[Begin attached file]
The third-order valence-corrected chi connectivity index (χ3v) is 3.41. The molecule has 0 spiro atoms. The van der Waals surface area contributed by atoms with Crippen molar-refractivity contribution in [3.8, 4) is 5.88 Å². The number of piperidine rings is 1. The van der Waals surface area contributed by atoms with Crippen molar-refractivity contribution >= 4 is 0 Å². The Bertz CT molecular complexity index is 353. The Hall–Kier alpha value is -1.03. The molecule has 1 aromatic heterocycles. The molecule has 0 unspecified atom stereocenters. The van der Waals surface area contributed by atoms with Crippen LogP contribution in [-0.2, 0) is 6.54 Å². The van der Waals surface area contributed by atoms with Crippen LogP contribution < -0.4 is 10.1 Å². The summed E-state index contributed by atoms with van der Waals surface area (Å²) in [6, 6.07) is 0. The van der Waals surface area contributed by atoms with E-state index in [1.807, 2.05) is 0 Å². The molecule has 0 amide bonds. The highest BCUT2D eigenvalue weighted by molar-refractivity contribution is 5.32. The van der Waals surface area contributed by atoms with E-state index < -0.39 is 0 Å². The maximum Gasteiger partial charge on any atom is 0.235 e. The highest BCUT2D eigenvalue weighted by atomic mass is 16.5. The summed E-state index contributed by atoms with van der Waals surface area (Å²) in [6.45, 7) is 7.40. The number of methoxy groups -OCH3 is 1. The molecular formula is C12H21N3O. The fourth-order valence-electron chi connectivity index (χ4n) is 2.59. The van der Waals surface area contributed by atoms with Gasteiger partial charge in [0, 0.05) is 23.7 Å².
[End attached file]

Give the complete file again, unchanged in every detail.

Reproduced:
The third-order valence-corrected chi connectivity index (χ3v) is 3.41. The molecule has 0 spiro atoms. The van der Waals surface area contributed by atoms with Crippen molar-refractivity contribution in [3.8, 4) is 5.88 Å². The number of piperidine rings is 1. The van der Waals surface area contributed by atoms with Crippen molar-refractivity contribution >= 4 is 0 Å². The Bertz CT molecular complexity index is 353. The Hall–Kier alpha value is -1.03. The molecule has 1 aromatic heterocycles. The molecule has 0 unspecified atom stereocenters. The van der Waals surface area contributed by atoms with Crippen LogP contribution in [-0.2, 0) is 6.54 Å². The van der Waals surface area contributed by atoms with Crippen LogP contribution < -0.4 is 10.1 Å². The summed E-state index contributed by atoms with van der Waals surface area (Å²) in [6, 6.07) is 0. The van der Waals surface area contributed by atoms with E-state index in [1.807, 2.05) is 0 Å². The molecule has 0 amide bonds. The highest BCUT2D eigenvalue weighted by molar-refractivity contribution is 5.32. The van der Waals surface area contributed by atoms with E-state index < -0.39 is 0 Å². The maximum Gasteiger partial charge on any atom is 0.235 e. The highest BCUT2D eigenvalue weighted by atomic mass is 16.5. The summed E-state index contributed by atoms with van der Waals surface area (Å²) in [6.45, 7) is 7.40. The number of methoxy groups -OCH3 is 1. The molecular formula is C12H21N3O. The fourth-order valence-electron chi connectivity index (χ4n) is 2.59. The van der Waals surface area contributed by atoms with Gasteiger partial charge in [0, 0.05) is 23.7 Å².